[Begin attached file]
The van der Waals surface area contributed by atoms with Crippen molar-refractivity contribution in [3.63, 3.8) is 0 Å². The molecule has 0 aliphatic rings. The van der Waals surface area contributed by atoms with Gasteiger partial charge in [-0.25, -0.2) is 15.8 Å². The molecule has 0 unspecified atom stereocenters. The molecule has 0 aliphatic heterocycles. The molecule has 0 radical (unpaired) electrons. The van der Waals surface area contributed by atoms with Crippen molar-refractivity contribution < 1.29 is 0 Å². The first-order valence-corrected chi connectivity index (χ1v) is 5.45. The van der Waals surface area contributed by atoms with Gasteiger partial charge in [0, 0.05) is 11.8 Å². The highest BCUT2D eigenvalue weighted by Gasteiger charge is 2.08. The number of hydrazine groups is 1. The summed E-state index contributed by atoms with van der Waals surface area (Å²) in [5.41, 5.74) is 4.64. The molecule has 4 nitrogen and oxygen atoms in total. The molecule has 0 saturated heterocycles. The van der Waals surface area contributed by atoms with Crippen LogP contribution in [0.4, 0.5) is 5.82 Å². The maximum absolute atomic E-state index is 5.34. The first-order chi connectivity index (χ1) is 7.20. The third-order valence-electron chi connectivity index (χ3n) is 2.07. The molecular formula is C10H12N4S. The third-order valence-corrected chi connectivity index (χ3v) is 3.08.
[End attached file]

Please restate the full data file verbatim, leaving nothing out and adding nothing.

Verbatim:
The van der Waals surface area contributed by atoms with Crippen molar-refractivity contribution in [3.63, 3.8) is 0 Å². The molecule has 0 aliphatic rings. The van der Waals surface area contributed by atoms with Gasteiger partial charge in [-0.25, -0.2) is 15.8 Å². The molecule has 0 unspecified atom stereocenters. The molecule has 0 aliphatic heterocycles. The molecule has 0 radical (unpaired) electrons. The van der Waals surface area contributed by atoms with Crippen molar-refractivity contribution < 1.29 is 0 Å². The first-order valence-corrected chi connectivity index (χ1v) is 5.45. The van der Waals surface area contributed by atoms with Gasteiger partial charge in [0, 0.05) is 11.8 Å². The highest BCUT2D eigenvalue weighted by Gasteiger charge is 2.08. The number of hydrazine groups is 1. The summed E-state index contributed by atoms with van der Waals surface area (Å²) in [5.41, 5.74) is 4.64. The molecule has 4 nitrogen and oxygen atoms in total. The molecule has 0 saturated heterocycles. The van der Waals surface area contributed by atoms with Crippen LogP contribution in [0.4, 0.5) is 5.82 Å². The maximum absolute atomic E-state index is 5.34. The first-order chi connectivity index (χ1) is 7.20. The third-order valence-electron chi connectivity index (χ3n) is 2.07. The molecular formula is C10H12N4S. The third-order valence-corrected chi connectivity index (χ3v) is 3.08.